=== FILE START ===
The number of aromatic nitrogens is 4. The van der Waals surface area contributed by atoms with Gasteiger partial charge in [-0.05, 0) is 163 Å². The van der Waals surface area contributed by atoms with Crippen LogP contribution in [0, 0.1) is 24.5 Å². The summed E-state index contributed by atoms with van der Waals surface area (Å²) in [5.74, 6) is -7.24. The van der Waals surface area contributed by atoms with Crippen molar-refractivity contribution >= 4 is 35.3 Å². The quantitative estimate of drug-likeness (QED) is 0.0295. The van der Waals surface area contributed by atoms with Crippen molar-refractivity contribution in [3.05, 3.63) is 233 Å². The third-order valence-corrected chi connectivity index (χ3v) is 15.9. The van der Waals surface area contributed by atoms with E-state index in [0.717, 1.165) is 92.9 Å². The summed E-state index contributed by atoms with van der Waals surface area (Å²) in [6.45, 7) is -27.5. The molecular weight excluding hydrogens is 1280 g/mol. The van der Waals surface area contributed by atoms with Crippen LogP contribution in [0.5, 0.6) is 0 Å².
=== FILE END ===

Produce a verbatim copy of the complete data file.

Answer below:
The number of aromatic nitrogens is 4. The van der Waals surface area contributed by atoms with Gasteiger partial charge in [-0.05, 0) is 163 Å². The van der Waals surface area contributed by atoms with Crippen LogP contribution in [0, 0.1) is 24.5 Å². The summed E-state index contributed by atoms with van der Waals surface area (Å²) in [5.74, 6) is -7.24. The van der Waals surface area contributed by atoms with Crippen molar-refractivity contribution >= 4 is 35.3 Å². The quantitative estimate of drug-likeness (QED) is 0.0295. The van der Waals surface area contributed by atoms with Crippen molar-refractivity contribution in [3.05, 3.63) is 233 Å². The third-order valence-corrected chi connectivity index (χ3v) is 15.9. The van der Waals surface area contributed by atoms with E-state index in [0.717, 1.165) is 92.9 Å². The summed E-state index contributed by atoms with van der Waals surface area (Å²) in [6.45, 7) is -27.5. The molecular weight excluding hydrogens is 1280 g/mol. The van der Waals surface area contributed by atoms with Crippen LogP contribution in [0.5, 0.6) is 0 Å².